Film

African Metropolis: Short Films For Six African Cities

'African Metropolis' is a series showcasing six cities and African filmmakers. The film series is part of the Toronto International Film Festival


African Metropolis is a short fiction film series that represents six major African cities in a fresh way. Deemed a “partnership towards new African cinema,” the series was created to promote a new image of African visual art, partiularly film. From 40 scripts collected and reviewed, the six filmmakers were chosen from Abidjan, Cairo, Dakar, Johannesburg, Lagos and Nairobi individually.

In the shorts, each filmmaker discusses a multitude of issues affecting their hometowns, including gender equality, forced labor and "unnatural love." Three short films from the series — Berea (South Africa), Homecoming (Kenya) and To Repel Ghosts (Cote D'Ivoire) — will be shown at the Toronto International Film Festival (TIFF), from September 5 to September 7. Directors Vincent Moloi (South Africa) and Jim Chuchu (Kenya) will be apart of the crowd at the screenings in TIFF. Head to the African Metropolis website to watch previews of each film.

popular
Still from 'Black Lady Goddess'

Check Out the Trailer for 'Black Lady Goddess,' a Satirical Afro-futuristic Series

The upcoming series, by Chelsea Odufu, centers on a "time period where humans have not only found out that God is a Black woman, but reparations have been issued to each person of African descent."

Black Lady Goddess is a new series from Nigerian-Guyanese filmmaker and content creator Chelsea Odufu.

The upcoming show, described as a "satirical afro-futurisitc" tale, takes place in the year 2040, when humans have come into contact with their creator—a Black woman.

"[Black Lady Goddess] follows the life of young activist Ifeoma Washington who is coming into her own in this time period where humans have not only found out that God is a Black woman, but after reparations in the amount of $455,000 has been issued to each person of African descent," reads the official synopsis. The show highlights how those of African descent grapple with the effects of ongoing Western Hegemony.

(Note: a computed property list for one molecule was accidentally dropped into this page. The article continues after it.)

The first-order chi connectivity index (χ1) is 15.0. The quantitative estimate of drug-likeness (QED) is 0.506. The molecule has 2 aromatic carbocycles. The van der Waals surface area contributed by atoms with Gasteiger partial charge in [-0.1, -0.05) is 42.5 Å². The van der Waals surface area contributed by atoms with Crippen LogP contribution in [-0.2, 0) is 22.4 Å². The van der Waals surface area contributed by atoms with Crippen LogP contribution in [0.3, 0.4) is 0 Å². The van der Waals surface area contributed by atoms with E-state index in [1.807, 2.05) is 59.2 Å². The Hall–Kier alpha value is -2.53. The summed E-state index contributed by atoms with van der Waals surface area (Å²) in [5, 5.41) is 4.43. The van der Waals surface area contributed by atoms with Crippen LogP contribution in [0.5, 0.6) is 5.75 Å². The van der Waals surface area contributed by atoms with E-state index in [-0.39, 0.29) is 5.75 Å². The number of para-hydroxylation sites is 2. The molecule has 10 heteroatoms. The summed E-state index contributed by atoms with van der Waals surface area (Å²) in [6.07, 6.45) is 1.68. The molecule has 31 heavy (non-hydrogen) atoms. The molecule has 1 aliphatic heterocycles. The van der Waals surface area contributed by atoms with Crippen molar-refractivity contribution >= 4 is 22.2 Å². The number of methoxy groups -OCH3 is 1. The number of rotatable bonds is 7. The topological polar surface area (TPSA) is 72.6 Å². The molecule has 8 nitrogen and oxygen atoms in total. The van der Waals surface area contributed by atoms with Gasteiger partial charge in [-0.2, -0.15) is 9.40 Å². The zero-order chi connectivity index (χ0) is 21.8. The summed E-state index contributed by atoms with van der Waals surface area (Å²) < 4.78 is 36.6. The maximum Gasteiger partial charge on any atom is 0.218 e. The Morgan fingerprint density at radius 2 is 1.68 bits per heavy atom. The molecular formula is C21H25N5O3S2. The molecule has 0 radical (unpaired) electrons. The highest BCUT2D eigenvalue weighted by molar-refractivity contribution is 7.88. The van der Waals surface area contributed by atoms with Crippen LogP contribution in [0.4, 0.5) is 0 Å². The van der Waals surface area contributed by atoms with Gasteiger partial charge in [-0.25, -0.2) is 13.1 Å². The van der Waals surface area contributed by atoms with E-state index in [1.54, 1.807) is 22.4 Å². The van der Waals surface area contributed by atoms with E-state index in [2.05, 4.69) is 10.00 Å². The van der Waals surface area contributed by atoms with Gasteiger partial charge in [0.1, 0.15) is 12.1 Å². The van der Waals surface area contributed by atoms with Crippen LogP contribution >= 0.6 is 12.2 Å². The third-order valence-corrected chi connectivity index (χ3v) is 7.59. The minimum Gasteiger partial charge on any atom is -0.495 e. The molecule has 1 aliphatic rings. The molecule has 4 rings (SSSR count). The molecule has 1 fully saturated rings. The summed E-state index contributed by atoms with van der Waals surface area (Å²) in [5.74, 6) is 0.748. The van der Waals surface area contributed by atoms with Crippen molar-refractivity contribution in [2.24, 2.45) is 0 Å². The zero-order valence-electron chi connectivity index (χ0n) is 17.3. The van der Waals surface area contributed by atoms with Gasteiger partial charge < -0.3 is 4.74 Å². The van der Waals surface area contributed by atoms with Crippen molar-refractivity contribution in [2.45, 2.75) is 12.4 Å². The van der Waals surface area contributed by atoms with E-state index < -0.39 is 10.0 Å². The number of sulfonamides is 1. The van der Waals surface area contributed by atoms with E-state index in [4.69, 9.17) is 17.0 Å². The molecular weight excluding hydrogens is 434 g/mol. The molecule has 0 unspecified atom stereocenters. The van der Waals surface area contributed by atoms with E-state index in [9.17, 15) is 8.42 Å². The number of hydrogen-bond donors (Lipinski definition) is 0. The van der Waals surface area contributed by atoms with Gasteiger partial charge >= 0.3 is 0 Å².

Still from 'Black Lady Goddess'

The show is heavily inspired by the Dogon Tribe of Mali, a group that has pioneered the study of astronomy for decades, and centers the experiences of Black women. "Black Lady Goddess submerges us into a world where God is a woman breaking away from the usual representation of God being a masculine figure, which we see throughout western canonical literature," says Odufu in an artist statement. "The goal is to break the chains of patriarchy and show that women can hold positions of power, authority, cultural significance and even the highest position of all, the creator of the universe."

Still from 'Black Lady Goddess'

The first season consists of eight 22-minute episodes, created, directed and written by Chelsea Odufu and written and produced by Emann Odufu.

Be on the lookout for the series premiere and check out the trailer for the pilot episode of Black Lady Goddess below.

Black Lady Goddess Pilot Episode Official Trailer www.youtube.com

popular
(Photo by TOLGA AKMEN/AFP via Getty Images)

Bernardine Evaristo's Award-Winning Novel, 'Girl, Woman, Other,' Is Being Adapted Into a Film

The British-Nigerian author's Booker-prize winning book, about the lives of Black-British women, is headed to the big screen.

British-Nigerian author Bernardine Evaristo's Booker-prize winning novel Girl, Woman, Other is being adapted for the big screen by major British production company Potboiler Television, reports African literary site Brittle Paper.

The production company, helmed by BAFTA winning producer Andrea Calderwood and Gail Egan, is the same company behind the upcoming series adaptation of Chimamanda Adichie's Americanah on HBO Max. Potboiler Television's previous productions also include the 2019 film The Boy Who Harnessed the Wind, starring Chiwetel Ejiofor.

Keep reading... Show less
News Brief
Still from Hindou Oumarou Ibrahim's TED Talk

Watch Hindou Oumarou Ibrahim's  TED Talk on How Indigenous Knowledge Can Help Fight Climate Change

The Chadian activist—and one of OkayAfrica's 100 Women 2020—says traditional knowledge, as practiced in her native Mbororo community, is one of the keys to combatting climate change.

In a new TED Talk, climate activist, geographer and one of OkayAfrica's 100 Women 2020, Hindou Oumarou Ibrahim, discusses the role that indigenous knowledge can play in combatting climate change.

During the 13-minute talk, Ibrahim emphasizes how the exploration and acceptance of various knowledge systems–including those that fall outside of the scope of typical scientific research–can add to our understanding of ways to protect the environment. "I think, if we put together all the knowledge systems that we have -- science, technology, traditional knowledge -- we can give the best of us to protect our peoples, to protect our planet, to restore the ecosystem that we are losing," says Ibrahim.

Keep reading... Show less
popular
Photo by Gallo Images/Brenton Geach.

South Africans Condemn Police Brutality During National Lockdown

A number of videos have emerged on social media allegedly showing the intimidation and assault of several Black South Africans by law enforcement.

South Africa recently began a nationwide lockdown in an effort to contain the coronavirus outbreak.

The South African National Defence Force (SANDF) has been deployed across the nation to aid the police in ensuring that the rules of the lockdown are upheld. However, disturbing footage has emerged on social media allegedly depicting law enforcement agents assaulting Black South Africans.

Keep reading... Show less

get okayafrica in your inbox

news.

popular.